Sharp Brains: Brain Fitness and Cognitive Health News

Neuroplasticity, Brain Fitness and Cognitive Health News

Icon

10 Brain Tips To Teach and Learn — Ideas for New Year Resolutions

My inter­est in the brain stems from want­i­ng to bet­ter under­stand both how to make school more palat­able for stu­dents, and pro­fes­sion­al devel­op­ment more mean­ing­ful for fac­ul­ty. To that end, I began my Neu­rons Fir­ing blog in April, 2007, have been doing a lot of read­ing, and been attend­ing work­shops and con­fer­ences, includ­ing Learn­ing & the Brain.

If you agree that our brains are designed for learn­ing, then as edu­ca­tors it is incum­bent upon us to be look­ing for ways to max­i­mize the learn­ing process for each of our stu­dents, as well as for our­selves. Some of what fol­lows is sim­ply com­mon sense, but I’ve learned that all of it has a sci­en­tif­ic basis in our brains. Read the rest of this entry »

Learning habits, learning styles: The most recent findings

For an excel­lent review of the most recent find­ings on learn­ing habits, check out The New York Times recent arti­cle: For­get What You Know About Good Study Habits. Tons of unex­pect­ed and fas­ci­nat­ing results!

The find­ings can help any­one, from a fourth grad­er doing long divi­sion to a retiree tak­ing on a new lan­guage. But they direct­ly con­tra­dict much of the com­mon wis­dom about good study habits, and they have not caught on. For instance, instead of stick­ing to one study loca­tion, sim­ply alter­nat­ing the room where a per­son stud­ies improves reten­tion.

Take the notion that chil­dren have spe­cif­ic learn­ing styles, that some are “visu­al learn­ers” and oth­ers are audi­to­ry; some are “left-brain” stu­dents, oth­ers “right-brain.” In a recent review of the rel­e­vant research, pub­lished in the jour­nal Psy­cho­log­i­cal Sci­ence in the Pub­lic Inter­est, a team of psy­chol­o­gists found almost zero sup­port for such ideas.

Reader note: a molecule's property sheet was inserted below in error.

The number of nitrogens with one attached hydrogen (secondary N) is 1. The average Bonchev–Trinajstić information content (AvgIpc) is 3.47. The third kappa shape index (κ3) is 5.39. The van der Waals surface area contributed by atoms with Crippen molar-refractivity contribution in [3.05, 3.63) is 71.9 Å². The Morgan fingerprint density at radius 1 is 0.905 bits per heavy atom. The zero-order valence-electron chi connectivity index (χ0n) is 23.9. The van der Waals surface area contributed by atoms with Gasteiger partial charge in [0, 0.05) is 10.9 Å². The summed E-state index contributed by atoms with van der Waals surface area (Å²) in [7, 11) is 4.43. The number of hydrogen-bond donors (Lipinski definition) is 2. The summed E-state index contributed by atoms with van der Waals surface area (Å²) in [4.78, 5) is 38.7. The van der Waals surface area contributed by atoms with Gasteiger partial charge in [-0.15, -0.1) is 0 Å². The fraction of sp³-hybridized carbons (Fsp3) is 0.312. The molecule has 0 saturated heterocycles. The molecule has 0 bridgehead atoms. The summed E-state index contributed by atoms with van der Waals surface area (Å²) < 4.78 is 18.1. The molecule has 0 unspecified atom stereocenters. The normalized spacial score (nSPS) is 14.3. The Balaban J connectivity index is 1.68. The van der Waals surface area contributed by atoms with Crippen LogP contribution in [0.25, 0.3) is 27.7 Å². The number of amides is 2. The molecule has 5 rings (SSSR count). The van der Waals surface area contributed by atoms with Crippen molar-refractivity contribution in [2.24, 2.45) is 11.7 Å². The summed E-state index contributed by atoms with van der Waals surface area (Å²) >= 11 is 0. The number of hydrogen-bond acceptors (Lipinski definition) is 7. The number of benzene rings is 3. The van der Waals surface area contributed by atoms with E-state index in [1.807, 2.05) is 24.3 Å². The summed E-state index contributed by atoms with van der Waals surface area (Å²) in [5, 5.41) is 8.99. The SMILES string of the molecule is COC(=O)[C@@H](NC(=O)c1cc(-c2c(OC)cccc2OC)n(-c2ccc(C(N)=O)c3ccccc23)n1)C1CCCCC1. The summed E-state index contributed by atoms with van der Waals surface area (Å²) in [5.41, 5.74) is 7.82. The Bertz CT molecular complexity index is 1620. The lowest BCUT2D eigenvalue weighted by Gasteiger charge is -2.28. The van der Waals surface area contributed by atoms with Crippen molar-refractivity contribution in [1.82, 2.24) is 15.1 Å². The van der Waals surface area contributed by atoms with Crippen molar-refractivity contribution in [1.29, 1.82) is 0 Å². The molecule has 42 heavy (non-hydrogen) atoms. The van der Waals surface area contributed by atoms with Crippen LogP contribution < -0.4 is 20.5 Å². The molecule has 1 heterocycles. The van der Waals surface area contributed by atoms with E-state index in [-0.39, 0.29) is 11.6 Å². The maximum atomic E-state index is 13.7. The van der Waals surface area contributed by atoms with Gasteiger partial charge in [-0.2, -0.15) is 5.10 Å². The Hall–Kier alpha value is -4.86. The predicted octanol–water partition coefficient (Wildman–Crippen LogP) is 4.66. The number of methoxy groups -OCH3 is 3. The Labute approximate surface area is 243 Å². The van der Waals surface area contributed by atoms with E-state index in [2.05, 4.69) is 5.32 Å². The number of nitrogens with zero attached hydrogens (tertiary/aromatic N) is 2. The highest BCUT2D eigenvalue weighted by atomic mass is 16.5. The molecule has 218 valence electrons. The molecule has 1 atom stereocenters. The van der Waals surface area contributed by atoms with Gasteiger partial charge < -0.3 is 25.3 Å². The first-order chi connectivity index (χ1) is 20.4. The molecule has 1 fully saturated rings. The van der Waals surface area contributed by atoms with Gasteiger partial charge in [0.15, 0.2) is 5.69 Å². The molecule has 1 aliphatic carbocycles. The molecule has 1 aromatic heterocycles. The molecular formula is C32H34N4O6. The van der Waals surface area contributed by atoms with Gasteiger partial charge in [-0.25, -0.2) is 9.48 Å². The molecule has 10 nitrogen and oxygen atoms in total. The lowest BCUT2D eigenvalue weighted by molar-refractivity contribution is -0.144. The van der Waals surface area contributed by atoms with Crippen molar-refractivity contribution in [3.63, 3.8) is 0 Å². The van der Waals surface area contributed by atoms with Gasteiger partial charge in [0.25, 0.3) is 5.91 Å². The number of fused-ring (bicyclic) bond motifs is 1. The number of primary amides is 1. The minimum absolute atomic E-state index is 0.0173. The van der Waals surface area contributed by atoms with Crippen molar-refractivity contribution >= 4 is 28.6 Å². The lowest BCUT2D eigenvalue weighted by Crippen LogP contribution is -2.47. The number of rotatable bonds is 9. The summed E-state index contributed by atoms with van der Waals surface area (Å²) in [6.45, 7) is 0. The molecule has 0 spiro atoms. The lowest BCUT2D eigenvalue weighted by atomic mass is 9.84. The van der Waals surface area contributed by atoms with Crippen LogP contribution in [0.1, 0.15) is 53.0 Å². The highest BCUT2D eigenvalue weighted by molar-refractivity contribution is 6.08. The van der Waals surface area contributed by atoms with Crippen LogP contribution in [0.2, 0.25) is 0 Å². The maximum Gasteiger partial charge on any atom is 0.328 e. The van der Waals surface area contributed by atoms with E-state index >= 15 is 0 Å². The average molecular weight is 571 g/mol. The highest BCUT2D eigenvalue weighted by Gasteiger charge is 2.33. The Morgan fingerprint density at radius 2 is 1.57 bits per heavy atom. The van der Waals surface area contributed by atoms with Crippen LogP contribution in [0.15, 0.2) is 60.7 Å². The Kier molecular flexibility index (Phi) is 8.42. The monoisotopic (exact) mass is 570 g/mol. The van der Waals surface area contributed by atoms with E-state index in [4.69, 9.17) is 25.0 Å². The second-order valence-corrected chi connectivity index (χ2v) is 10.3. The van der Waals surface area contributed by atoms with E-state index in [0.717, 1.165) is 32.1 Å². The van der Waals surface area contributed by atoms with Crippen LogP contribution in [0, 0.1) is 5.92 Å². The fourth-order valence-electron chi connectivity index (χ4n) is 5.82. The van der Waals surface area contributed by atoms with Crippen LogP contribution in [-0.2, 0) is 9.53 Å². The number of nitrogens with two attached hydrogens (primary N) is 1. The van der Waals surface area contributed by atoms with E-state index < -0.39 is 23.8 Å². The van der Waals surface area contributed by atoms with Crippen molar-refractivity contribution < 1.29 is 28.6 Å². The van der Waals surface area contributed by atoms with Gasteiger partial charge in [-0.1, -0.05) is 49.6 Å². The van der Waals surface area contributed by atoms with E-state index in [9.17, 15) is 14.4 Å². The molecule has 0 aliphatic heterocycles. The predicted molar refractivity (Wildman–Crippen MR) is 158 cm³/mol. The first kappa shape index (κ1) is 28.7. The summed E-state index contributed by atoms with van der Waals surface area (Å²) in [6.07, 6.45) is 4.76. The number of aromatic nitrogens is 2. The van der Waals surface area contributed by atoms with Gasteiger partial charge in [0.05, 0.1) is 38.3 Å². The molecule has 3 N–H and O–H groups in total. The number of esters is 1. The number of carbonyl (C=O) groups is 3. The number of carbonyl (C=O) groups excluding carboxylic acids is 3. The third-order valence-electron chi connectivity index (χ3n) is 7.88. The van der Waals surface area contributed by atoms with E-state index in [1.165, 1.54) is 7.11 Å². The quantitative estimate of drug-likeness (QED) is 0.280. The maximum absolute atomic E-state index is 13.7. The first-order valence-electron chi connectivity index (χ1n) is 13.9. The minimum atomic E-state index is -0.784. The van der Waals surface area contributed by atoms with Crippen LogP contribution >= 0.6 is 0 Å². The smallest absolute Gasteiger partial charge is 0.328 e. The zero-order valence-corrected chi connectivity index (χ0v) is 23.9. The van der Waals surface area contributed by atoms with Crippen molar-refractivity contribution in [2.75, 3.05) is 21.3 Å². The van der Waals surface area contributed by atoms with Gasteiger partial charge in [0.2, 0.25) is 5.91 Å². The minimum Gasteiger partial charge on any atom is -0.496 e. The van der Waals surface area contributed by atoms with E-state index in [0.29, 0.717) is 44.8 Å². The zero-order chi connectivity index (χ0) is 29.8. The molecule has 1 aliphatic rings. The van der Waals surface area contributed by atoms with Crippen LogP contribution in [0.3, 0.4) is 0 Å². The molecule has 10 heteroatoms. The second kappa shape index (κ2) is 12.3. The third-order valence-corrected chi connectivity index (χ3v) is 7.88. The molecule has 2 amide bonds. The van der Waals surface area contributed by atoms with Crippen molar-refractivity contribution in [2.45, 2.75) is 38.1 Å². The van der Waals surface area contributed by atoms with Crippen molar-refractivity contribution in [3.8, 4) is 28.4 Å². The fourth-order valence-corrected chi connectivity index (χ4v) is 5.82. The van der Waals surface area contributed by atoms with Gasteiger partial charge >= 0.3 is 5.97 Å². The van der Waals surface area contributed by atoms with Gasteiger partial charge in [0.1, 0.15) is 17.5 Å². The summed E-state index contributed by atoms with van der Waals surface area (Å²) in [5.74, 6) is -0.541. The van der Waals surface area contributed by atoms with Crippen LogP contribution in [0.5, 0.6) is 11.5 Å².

Com­ment: The way we learn mat­ters for two rea­sons: a) we need to effi­cient­ly retain some infor­ma­tion for the var­i­ous tasks we have to per­form every day, but also b) learn­ing induces neu­ro­plas­tic changes in the brain, which  in turn may increase our brain reserve and brain health (see our pri­or arti­cle on Brain Plas­tic­ity: How learn­ing changes your brain).

Brain-Based Carnival of Education, 186th Edition

Wel­come to the 186th edi­tion of the Car­ni­val of Edu­ca­tion, the week­ly vir­tu­al gath­er­ing of dozens of blog­gers to dis­cuss all things edu­ca­tion.

Q: Why do you say this edi­tion is “brain-based”?
A: Because the Q&A frame we are using is inspired by how Chris at Ouroboros recent­ly host­ed Encephalon Brain and Mind blog car­ni­val. (Is clas­sic Greek mak­ing a come­back?).

Q: As edu­ca­tors, what inspires us to do what we do?
A: Tra­cy sug­gests, “Hope for the future”.

Q: And what may hap­pen in the future?
A: Eric pro­pos­es that the field can learn much about how ath­letes train their minds and bod­ies to max­i­mize per­for­mance.

Q: What should not hap­pen in the future?
A: Dave hopes we stop the Text­book Insan­i­ty, killing trees to cre­ate books not every­one uses.